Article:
The fifth class, the curtain rises on that intensely studied episode: the Summer crisis of 1914. The old binary question. Tuchman‘s thesis, cybernetic determinism? Or Fritz Fischer‘s thesis, Germany wanted war? I’m a Fischerian. But lay out both.

    The sixth class, the opening battles, mobile warfare stagnates into trench warfare in the West, meanwhile the massive struggle in the east, the kesselschlacht at Tannenberg, the Russian steamroller is derailed, and the first deep cracks in the foundation of the Czarist regime.

    The seventh class, the nature of trench warfare, the various technological attempts to break out of it (gas, tanks, stormtroop tactics), the daily struggles of trench raids and artillery bombardment, mud, hunger. The huge clashes of Verdun and the Somme, Paschaendale and the Nivelle offensive. Show how the entirety of the human and material resources available to the warring states were sucked into the struggle. Perhaps assign Junger’s chapter from Storm of Steel where Junger�s men fight some Indians. The query, Junger’s query, how is that these Rajputana Lancers have come halfway round the world to bash their heads against the Hanoverian Grenadiers? Talk about how the vast resources of the larger, extra-European world were being drawn into the fray by means of the Anglo-American command of the oceans.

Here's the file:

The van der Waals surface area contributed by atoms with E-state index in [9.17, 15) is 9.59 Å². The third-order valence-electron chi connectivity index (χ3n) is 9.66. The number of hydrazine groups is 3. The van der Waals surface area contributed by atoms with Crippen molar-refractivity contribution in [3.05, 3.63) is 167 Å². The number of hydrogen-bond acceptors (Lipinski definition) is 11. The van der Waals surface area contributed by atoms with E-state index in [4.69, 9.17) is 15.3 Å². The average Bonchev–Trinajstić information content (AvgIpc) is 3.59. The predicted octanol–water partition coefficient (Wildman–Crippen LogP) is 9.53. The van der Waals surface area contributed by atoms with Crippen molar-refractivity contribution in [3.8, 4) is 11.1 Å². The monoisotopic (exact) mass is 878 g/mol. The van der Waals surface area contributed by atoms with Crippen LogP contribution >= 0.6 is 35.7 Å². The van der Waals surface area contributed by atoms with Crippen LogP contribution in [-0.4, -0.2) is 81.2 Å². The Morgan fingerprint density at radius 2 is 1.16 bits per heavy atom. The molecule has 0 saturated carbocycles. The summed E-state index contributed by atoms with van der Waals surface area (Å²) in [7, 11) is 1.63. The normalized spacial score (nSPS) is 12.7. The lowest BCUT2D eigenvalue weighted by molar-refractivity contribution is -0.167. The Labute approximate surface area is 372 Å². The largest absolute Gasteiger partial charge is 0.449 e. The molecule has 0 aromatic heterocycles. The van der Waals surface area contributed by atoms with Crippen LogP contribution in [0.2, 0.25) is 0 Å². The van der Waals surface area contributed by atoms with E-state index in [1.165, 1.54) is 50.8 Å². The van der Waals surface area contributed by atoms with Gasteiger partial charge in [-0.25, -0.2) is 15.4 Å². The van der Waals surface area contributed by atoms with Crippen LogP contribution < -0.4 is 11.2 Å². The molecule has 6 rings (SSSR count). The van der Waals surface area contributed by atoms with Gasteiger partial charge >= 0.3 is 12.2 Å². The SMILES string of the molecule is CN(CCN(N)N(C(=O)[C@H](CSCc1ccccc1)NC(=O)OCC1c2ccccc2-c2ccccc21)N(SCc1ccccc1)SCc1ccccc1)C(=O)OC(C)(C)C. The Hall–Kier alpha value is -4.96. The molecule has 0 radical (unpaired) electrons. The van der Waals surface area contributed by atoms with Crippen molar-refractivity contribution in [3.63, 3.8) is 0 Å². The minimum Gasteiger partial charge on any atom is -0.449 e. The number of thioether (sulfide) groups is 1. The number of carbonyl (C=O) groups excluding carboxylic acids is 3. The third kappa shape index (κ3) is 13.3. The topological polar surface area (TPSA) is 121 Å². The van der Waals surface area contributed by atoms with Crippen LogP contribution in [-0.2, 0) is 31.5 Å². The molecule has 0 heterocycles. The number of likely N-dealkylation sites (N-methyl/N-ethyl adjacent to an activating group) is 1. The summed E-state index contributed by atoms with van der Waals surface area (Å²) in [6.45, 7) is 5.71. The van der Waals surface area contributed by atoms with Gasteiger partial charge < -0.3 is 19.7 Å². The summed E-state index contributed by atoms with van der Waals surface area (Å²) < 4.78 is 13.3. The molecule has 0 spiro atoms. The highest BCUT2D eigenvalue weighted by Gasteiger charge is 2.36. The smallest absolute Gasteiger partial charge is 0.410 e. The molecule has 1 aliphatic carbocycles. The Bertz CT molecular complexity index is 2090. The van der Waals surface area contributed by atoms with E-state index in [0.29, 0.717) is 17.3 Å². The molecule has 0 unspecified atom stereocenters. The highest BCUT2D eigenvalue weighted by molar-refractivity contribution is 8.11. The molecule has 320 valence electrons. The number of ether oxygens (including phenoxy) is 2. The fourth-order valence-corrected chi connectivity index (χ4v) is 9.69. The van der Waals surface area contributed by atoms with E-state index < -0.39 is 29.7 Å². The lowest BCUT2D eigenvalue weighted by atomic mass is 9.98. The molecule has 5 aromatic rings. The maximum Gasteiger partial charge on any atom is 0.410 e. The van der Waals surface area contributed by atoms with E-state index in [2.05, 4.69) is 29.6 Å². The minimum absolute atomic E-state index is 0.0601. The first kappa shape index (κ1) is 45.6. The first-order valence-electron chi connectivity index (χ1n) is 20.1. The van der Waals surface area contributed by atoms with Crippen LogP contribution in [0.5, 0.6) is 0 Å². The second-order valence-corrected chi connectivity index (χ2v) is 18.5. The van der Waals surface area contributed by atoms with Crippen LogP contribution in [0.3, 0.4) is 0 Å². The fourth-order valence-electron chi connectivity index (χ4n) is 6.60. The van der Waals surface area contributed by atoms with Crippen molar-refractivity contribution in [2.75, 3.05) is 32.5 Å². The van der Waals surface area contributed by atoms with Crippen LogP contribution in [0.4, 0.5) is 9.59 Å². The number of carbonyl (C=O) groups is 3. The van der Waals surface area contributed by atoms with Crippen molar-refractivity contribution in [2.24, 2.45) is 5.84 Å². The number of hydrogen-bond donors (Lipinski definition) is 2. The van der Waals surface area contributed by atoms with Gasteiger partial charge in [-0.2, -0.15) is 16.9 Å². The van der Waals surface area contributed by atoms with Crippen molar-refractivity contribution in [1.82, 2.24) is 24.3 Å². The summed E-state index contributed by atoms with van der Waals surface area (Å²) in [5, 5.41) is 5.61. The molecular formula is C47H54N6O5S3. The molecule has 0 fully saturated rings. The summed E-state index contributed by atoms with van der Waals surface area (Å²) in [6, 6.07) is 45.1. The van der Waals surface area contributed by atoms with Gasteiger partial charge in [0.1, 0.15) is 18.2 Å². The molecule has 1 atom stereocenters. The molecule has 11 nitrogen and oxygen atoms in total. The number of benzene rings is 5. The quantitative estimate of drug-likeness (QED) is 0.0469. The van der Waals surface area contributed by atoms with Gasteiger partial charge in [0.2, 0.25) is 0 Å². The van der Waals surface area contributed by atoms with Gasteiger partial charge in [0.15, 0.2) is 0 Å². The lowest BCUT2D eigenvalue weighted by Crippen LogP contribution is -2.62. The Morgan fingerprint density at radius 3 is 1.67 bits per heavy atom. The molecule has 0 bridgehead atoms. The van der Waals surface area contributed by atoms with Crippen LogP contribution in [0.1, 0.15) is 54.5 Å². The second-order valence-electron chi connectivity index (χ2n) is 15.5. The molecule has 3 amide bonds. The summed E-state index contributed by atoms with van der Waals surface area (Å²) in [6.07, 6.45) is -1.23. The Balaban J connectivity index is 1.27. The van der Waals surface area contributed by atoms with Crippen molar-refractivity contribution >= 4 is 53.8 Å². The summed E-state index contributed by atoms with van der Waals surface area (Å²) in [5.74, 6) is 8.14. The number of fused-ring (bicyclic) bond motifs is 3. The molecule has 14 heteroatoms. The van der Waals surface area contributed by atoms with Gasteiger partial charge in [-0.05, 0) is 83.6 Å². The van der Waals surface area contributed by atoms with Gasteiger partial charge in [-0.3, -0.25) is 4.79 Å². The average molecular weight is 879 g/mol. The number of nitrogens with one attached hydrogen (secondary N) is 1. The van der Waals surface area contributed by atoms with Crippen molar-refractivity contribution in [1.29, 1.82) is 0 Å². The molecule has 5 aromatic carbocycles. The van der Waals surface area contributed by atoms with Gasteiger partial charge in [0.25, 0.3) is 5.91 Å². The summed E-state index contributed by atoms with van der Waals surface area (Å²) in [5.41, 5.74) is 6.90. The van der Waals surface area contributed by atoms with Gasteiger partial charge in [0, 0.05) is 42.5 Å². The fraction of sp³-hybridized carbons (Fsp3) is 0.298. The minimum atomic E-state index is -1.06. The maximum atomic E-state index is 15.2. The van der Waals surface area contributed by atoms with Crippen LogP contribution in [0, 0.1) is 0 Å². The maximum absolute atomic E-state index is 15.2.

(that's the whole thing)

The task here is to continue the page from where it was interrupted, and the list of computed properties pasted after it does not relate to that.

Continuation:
The eighth class would be about the other theatres. A few words on Italy, Gallipoli and the Middle East and the fall of the Ottomans. The main focus would be on endgame on the Eastern front, the destruction of the Czar’s armies, the German decision to introduce the �bacillus� of Bolshevism by shipping Lenin to Russia, and the Russian Revolution. Norman Stone’s book on this is the best background reading.